Saturday, June 1, 2013

Quabbin Gate 22 and summary of year so far (and what come)

Black bellied Plovers (L) and Dunlin ( far R), Quabbin Gate 22, June 1, 2013
Black bellied Plovers (L) and Dunlin ( far R), Quabbin Gate 22, June 1, 2013
Black bellied Plovers (L) and Dunlin ( far R), Quabbin Gate 22, June 1, 2013
Black bellied Plovers, Quabbin Gate 22, June 1, 2013
Black bellied Plovers, Quabbin Gate 22, June 1, 2013
Common Loon, Quabbin Gate 22, June 1, 2013
Tiger Swallowtail, Quabbin Gate 22, June 1, 2013
I spent a good portion of the morning guiding up at Gate 22 for a birder up that way (I do occasionally bird out of Hampshire county!). It was simply a stellar day and the temperatures were actually not too bad in the morning. We walked down to the water and back with a couple of diversions to side trails. We had a total of 51 species during our 4 1/2 hours at Gate 22. The highlights were many and included an Acadian Flycatcher calling a few times from suitable breeding habitat, at least five Common Loons, four other species of waterfowl, a dozen species of warbler and a mother turkey with at least a dozen very small young that were literally at our feet. In addition we had a great shorebird show where we had three Black bellied Plovers, a Dunlin Quabbin species #229), a Greater Yellowlegs, a few Killdeer and a couple peeps (we added a Spotted Sandpiper at another location) giving us an even half a dozen shorebird species...not bad at all for a sunny day on June 1st in Franklin county!  If only all these birds were in Hampshire county I could have added two species to my county year list with Acadian Flycatcher and Dunlin...oh well! I will just have to try to catch up with them elsewhere in the county sometime in the future.  Sorry for the quality of photos as I only had my old scope and the iPhone to try to get photos today so once again some imagination is required to actually see the birds mentioned!  In addition to the avian sights we had a Porcupine feeding fairly low on a tree branch that seemed just too small to support him.

On my way home I stopped at Quabbin Gate 12 and had several species of warbler as well as a Yellow billed Cuckoo. With the temperatures rising rapidly through the 80's I headed for home where I relaxed and tried to stay cool as the temperature eventually reached the low 90's.

As May has now come to an end I will look at where I stand in my quest to best my previous record for a year in Hampshire County (for those following along my old record is 228..for those not following along all these numbers are meaningless!).  As of today I stand at 210.  Last year I reached 210 on October 13th and stood at 185 at the end of May last year (and added only one new bird in June).  From these numbers it looks like I will have no problem surpassing last year...but it may not be as easy as it seems.  I had a spectacular spring this year with many birds I normally don't get until fall seen already.  I will now look at what species I’m still missing that I have seen in the county before with the likelihood of the potential for seeing it again this year.  I will use “1” for likely, “2” as possible, “3” unlikely but still possible, “4” as nearly impossible and “5” as ‘not unless a hurricane hits’ or I get REALLY lucky.  As can be seen by the list the groups most likely to add species at this point include waterfowl and shorebirds.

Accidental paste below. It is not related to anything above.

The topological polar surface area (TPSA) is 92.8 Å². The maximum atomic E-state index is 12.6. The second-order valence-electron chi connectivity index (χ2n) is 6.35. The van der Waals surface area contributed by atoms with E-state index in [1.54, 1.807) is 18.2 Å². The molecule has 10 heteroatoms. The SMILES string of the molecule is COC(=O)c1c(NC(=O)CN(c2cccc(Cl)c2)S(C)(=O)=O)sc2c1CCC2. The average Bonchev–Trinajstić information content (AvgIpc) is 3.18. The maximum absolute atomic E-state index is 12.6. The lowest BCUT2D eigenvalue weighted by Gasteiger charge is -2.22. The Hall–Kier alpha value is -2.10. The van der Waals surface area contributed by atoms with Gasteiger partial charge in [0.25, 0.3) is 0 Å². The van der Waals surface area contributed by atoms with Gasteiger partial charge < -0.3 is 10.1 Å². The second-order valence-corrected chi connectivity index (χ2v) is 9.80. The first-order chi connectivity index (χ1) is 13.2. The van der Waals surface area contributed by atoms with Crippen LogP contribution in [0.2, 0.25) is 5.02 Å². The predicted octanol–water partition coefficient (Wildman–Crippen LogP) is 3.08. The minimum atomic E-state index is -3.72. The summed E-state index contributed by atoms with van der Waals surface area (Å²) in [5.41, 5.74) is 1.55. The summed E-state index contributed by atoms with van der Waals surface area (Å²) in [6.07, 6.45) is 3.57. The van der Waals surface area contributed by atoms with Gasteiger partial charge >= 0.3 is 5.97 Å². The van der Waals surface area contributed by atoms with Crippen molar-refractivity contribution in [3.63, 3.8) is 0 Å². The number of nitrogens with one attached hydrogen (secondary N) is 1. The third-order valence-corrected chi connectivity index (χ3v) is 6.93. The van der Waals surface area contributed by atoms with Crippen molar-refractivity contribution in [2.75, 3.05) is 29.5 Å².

Waterfowl: Brant (2), Tundra Swan (3), Trumpeter Swan (4), Eurasian Wigeon (4), Northern Shoveler (3), Redhead (3), Surf Scoter (1), Barrow’s Goldeneye (3), Great Cormorant (3)

Game birds: Northern Bobwhite (2), Ring necked Pheasant (1)

Wading birds: Least Bittern (4), Great Egret (1), Snowy Egret (3), Little Blue Heron (4), Tricolored Heron(4),

Raptors: Golden Eagle (3)

Marsh birds: Common Gallinule (4), American Coot (3)

Shorebirds: American Golden Plover (3), Upland Sandpiper (4), Whimbrel (4-5), Hudsonian Godwit (4-5), Ruddy Turnstone (3), Semipalmated Sandpiper (3), White-rumped sandpiper (3), Baird’s Sandpiper (3), Dunlin (3), Buff breasted Sandpiper (3), Wilson’s Phalarope (4-5), Red Phalarope (4-5)

Gulls and Terns: Black legged Kittiwake (5), Lesser Black backed Gull (3), Glaucous Gull (3), Sooty Tern (5), Caspian Tern (3), Black Tern (3),Common Tern (3), Parasitic Jaegar (5)

Owls: Long eared Owl (3), Northern Saw whet Owl (2)

Hummingbirds: Rufous Hummingbird (3), Allen’s Hummingbird (5)

Flycatchers: Acadian Flycatcher (2), Western Kingbird (4)

Vireos:  Philadelphia Vireo (1)

Wrens: Sedge Wren (4), Marsh Wren (3)

Thrushes: Gray-cheecked Thrush (2), Varied Thrush (5)

Irruptives: Bohemian Waxwing (3), Boreal Chickadee (4)

Warblers: Prothonotary Warbler (3), Orange crowned Warbler (3), Connecticut Warbler (2), Kentucky Warbler (4), Hooded Warbler (3), Yellow breasted Chat (4)

Sparrows, etc: Lincoln’s Sparrow (1), Nelson’s Sparrow (5), Dickcissel (2)

Blackbirds:  Yellow headed Blackbird (4-5)

“Others”: White tailed Tropicbird (5)
Tough to say how many of these I will actually see over the next several months but I have a shot at getting close to the mark I set last year but who knows for sure?  With a good shorebird fallout in late summer/early fall and/or a good show of waterfowl I could break my previous record.  A hurricane that tracked in a similar fashion to Irene would almost guarantee a record setting year but is not very likely.  As always...stay tuned and try not to let the extreme suspense overwhelm you!

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